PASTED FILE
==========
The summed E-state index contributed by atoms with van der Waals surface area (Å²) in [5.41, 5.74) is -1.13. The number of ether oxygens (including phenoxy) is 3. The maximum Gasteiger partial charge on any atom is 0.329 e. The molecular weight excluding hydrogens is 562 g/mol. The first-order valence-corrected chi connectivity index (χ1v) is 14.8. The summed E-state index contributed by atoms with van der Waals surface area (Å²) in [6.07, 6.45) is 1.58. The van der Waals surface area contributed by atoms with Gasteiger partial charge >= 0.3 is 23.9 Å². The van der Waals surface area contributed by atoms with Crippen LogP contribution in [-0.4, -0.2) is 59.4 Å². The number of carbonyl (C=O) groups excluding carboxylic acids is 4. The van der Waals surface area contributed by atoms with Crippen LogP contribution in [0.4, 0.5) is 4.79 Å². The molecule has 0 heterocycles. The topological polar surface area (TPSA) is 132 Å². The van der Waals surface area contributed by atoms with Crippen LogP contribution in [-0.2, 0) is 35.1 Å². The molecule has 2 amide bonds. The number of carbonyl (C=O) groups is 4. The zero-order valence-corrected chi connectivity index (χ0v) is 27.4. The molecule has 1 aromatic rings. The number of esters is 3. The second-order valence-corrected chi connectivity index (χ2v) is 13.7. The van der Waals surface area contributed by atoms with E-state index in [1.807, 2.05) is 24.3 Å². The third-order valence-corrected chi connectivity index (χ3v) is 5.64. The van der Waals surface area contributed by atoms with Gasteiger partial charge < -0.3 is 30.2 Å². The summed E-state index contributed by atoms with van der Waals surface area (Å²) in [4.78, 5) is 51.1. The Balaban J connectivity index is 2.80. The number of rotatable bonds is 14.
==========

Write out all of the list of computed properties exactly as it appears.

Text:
The summed E-state index contributed by atoms with van der Waals surface area (Å²) in [5.41, 5.74) is -1.13. The number of ether oxygens (including phenoxy) is 3. The maximum Gasteiger partial charge on any atom is 0.329 e. The molecular weight excluding hydrogens is 562 g/mol. The first-order valence-corrected chi connectivity index (χ1v) is 14.8. The summed E-state index contributed by atoms with van der Waals surface area (Å²) in [6.07, 6.45) is 1.58. The van der Waals surface area contributed by atoms with Gasteiger partial charge >= 0.3 is 23.9 Å². The van der Waals surface area contributed by atoms with Crippen LogP contribution in [-0.4, -0.2) is 59.4 Å². The number of carbonyl (C=O) groups excluding carboxylic acids is 4. The van der Waals surface area contributed by atoms with Crippen LogP contribution in [0.4, 0.5) is 4.79 Å². The molecule has 0 heterocycles. The topological polar surface area (TPSA) is 132 Å². The van der Waals surface area contributed by atoms with Crippen LogP contribution in [-0.2, 0) is 35.1 Å². The molecule has 2 amide bonds. The number of carbonyl (C=O) groups is 4. The zero-order valence-corrected chi connectivity index (χ0v) is 27.4. The molecule has 1 aromatic rings. The number of esters is 3. The second-order valence-corrected chi connectivity index (χ2v) is 13.7. The van der Waals surface area contributed by atoms with E-state index in [1.807, 2.05) is 24.3 Å². The third-order valence-corrected chi connectivity index (χ3v) is 5.64. The van der Waals surface area contributed by atoms with Gasteiger partial charge < -0.3 is 30.2 Å². The summed E-state index contributed by atoms with van der Waals surface area (Å²) in [4.78, 5) is 51.1. The Balaban J connectivity index is 2.80. The number of rotatable bonds is 14.